During this period, our social life primarily revolved around the Lupkins and the Walkers. Both of our friends lived a few blocks from our home. Very often on Saturday nights, we met at each of our homes and spent a most enjoyable evening; the men singing cantorial songs and the women listening and applauding. After the “concert”, we partook of a “melava malka” (a meal celebrating the leaving of the Queen Sabbath). The hostess would feed us with bagels and lox, tuna and egg salads, cake and coffee.

We still to the present day are very close friends communicating with each other by phone once or twice a week. It is hard to comprehend that after 53 years we never had a falling out and respected each other’s opinions; be it political or religious. We took joint trips to Israel, Europe and other places over the years. Even though years later, the Lupkins moved to Great Neck to be near their children, we travel several times a year to have lunch with them. Of course, we all attend each other’s simchas as we are at least as close as blood relatives.

When we purchased a condominium in Miami Beach in 1975, I immediately contacted my friend Jack Walker to advise him of my purchase so that he too could take advantage of a good buy and, more importantly, have a close friend near us in our winter home. Without a moment’s hesitation, Jack told me to place a deposit on the apartment immediately below us and I complied with his request. The proximity of our two families in the winter cemented our friendship even more.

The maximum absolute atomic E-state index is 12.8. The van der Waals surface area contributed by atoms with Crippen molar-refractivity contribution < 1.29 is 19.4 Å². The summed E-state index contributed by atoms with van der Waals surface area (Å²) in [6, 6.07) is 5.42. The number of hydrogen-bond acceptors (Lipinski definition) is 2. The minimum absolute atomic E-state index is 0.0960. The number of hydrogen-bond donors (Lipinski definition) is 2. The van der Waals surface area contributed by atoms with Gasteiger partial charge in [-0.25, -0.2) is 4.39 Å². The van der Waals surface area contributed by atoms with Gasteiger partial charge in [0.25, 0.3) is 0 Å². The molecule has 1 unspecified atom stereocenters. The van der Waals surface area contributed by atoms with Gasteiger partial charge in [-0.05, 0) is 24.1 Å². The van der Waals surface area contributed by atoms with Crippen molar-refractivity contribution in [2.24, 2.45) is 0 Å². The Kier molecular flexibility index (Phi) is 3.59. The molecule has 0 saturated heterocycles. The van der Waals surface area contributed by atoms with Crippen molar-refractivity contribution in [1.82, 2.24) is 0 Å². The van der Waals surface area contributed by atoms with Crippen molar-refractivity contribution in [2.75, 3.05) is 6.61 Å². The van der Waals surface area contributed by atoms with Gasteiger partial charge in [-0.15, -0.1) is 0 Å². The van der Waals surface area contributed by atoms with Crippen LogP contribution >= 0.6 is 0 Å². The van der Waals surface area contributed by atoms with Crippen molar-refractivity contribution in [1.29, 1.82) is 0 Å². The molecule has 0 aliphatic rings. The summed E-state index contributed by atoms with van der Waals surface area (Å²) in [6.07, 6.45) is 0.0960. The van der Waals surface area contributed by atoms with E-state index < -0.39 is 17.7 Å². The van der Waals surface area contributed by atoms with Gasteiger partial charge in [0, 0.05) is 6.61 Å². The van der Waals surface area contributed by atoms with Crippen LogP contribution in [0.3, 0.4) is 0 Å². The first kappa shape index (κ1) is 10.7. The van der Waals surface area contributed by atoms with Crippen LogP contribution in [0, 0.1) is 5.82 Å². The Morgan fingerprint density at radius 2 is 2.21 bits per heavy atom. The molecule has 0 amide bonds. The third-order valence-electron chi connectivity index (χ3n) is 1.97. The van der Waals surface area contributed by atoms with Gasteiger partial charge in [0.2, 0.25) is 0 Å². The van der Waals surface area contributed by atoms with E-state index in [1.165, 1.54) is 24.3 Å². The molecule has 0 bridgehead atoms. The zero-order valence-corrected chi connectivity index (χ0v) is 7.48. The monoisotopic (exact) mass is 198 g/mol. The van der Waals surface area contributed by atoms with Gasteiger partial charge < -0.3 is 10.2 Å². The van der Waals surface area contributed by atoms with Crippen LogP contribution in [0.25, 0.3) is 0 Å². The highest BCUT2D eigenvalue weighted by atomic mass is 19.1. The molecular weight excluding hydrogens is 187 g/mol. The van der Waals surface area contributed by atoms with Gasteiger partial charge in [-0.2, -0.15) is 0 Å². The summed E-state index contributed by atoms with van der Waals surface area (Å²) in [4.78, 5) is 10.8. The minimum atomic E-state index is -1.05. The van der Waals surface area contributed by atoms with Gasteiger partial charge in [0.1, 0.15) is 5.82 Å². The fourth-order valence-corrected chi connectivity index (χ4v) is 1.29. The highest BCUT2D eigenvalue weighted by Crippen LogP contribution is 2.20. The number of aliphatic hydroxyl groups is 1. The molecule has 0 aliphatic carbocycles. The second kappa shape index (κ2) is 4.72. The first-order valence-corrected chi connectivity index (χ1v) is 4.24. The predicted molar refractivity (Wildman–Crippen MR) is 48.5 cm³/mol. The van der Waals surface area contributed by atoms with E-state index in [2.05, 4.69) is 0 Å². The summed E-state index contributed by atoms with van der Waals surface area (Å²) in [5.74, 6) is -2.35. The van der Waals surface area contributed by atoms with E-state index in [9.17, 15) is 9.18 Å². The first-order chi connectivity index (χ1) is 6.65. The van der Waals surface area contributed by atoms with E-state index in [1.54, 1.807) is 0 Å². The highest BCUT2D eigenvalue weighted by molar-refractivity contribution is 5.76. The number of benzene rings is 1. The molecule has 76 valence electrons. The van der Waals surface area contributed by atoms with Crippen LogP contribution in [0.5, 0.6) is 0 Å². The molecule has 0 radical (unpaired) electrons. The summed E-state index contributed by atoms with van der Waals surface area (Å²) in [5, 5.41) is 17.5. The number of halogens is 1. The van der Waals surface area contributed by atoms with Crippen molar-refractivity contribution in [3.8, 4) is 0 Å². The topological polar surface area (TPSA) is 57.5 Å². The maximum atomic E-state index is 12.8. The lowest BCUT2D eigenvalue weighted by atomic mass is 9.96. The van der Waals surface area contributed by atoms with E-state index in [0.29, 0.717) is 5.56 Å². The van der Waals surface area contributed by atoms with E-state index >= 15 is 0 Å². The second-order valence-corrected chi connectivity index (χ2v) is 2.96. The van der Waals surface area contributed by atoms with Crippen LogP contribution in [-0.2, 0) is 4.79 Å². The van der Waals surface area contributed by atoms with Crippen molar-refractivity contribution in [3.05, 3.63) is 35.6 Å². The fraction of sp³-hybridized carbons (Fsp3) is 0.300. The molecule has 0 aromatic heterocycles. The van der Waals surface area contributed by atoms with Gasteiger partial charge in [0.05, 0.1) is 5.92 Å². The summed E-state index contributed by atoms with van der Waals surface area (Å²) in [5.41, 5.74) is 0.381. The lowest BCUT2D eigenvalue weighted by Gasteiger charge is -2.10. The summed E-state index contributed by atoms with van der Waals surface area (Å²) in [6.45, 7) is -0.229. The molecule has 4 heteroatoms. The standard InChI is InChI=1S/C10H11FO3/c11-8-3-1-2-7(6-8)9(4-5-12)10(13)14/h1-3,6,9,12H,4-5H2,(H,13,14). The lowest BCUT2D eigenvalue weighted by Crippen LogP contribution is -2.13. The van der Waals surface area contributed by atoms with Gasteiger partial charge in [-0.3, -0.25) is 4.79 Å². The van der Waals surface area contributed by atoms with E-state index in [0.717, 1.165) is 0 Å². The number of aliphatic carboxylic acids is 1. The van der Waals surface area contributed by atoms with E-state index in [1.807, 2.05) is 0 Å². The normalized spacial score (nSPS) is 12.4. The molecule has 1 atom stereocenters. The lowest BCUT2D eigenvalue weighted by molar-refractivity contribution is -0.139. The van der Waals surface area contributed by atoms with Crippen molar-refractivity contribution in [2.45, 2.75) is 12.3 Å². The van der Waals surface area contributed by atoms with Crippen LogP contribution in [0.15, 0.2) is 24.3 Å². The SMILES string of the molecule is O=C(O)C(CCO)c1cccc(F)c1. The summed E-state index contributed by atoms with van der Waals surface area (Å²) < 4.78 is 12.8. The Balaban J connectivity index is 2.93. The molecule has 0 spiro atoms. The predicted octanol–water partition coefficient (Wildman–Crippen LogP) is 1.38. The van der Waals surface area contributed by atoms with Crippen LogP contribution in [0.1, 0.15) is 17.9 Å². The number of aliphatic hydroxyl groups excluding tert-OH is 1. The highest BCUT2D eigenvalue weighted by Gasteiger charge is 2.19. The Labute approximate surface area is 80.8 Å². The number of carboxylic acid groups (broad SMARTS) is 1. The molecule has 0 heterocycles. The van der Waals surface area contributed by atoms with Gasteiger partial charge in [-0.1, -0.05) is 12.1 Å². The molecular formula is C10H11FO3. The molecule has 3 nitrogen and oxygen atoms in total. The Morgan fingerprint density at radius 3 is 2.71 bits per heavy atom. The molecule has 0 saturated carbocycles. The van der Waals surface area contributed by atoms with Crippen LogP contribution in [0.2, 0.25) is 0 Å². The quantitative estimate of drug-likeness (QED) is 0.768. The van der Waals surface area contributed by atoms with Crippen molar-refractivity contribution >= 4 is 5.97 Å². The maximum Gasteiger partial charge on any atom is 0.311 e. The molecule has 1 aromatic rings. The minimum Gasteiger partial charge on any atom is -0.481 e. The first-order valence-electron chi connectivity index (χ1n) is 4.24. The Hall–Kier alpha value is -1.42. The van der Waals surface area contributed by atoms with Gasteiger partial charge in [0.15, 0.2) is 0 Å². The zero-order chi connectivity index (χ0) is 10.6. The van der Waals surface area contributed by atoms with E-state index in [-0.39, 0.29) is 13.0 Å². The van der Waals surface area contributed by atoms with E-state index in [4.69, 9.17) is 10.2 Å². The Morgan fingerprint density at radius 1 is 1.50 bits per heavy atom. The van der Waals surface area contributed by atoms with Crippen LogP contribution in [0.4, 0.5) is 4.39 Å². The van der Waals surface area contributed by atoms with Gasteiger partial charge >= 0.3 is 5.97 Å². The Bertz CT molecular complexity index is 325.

In addition to the above, we enjoyed the company of the Judds. Birdie and Bob would invite us for the breaking of the Yom Kippur fast for many years until they moved to Silver Spring, Md. to be close to their daughter Lenore and son-in-law Chuck. Also, we visited each other quite often and took occasional trips together. We loved going to the opera with Fay and Dave Hammerman. Dave was the president of Detecto Scales and hired Kenny as a shipping clerk for one summer while in college.

When the Korean War broke out in 1950, the Moskovits family after the experience of fleeing from Europe in 1940 became justifiably alarmed and decided to take up residence in Brazil in 1952. Having been in the textile business in the U.S., they formed Nailotex S.A. in Sao Paulo. Brazil not being at that time as industrially advanced as the U.S., it was necessary for a textile company to go the “vertical setup” route.

Nailotex would purchase nylon thread from the U.S., and produce woven textiles on its weaving looms called tecelagem in Portuguese. On their knitting machines, knit goods were produced called malharia. Both the woven and knit goods were dyed and finished in its dye house. The tecelagem were sold to mfrs. of woven items. The malharia were used by Nailotex for the manufacture of lingerie, children’s clothing, bathing suits and brassieres